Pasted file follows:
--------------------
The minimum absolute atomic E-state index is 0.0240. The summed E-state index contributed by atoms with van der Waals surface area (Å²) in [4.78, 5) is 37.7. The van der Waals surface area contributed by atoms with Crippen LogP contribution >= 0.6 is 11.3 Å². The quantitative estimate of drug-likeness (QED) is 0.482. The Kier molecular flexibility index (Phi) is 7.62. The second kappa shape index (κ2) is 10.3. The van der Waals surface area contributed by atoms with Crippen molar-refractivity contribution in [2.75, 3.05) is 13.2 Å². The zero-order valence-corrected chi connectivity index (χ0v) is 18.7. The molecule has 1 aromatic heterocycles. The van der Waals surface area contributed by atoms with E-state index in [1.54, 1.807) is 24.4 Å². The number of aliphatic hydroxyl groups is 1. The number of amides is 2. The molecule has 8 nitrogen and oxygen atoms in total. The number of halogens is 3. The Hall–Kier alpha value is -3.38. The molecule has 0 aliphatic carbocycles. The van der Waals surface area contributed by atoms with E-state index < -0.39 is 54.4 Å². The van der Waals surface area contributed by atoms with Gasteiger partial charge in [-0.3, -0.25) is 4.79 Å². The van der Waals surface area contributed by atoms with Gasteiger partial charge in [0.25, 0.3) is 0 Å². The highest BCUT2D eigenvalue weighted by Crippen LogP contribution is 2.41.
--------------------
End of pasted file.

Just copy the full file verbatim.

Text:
The minimum absolute atomic E-state index is 0.0240. The summed E-state index contributed by atoms with van der Waals surface area (Å²) in [4.78, 5) is 37.7. The van der Waals surface area contributed by atoms with Crippen LogP contribution >= 0.6 is 11.3 Å². The quantitative estimate of drug-likeness (QED) is 0.482. The Kier molecular flexibility index (Phi) is 7.62. The second kappa shape index (κ2) is 10.3. The van der Waals surface area contributed by atoms with Crippen molar-refractivity contribution in [2.75, 3.05) is 13.2 Å². The zero-order valence-corrected chi connectivity index (χ0v) is 18.7. The molecule has 1 aromatic heterocycles. The van der Waals surface area contributed by atoms with E-state index in [1.54, 1.807) is 24.4 Å². The number of aliphatic hydroxyl groups is 1. The number of amides is 2. The molecule has 8 nitrogen and oxygen atoms in total. The number of halogens is 3. The Hall–Kier alpha value is -3.38. The molecule has 0 aliphatic carbocycles. The van der Waals surface area contributed by atoms with E-state index < -0.39 is 54.4 Å². The van der Waals surface area contributed by atoms with Gasteiger partial charge in [-0.3, -0.25) is 4.79 Å². The van der Waals surface area contributed by atoms with Gasteiger partial charge in [0.25, 0.3) is 0 Å². The highest BCUT2D eigenvalue weighted by Crippen LogP contribution is 2.41.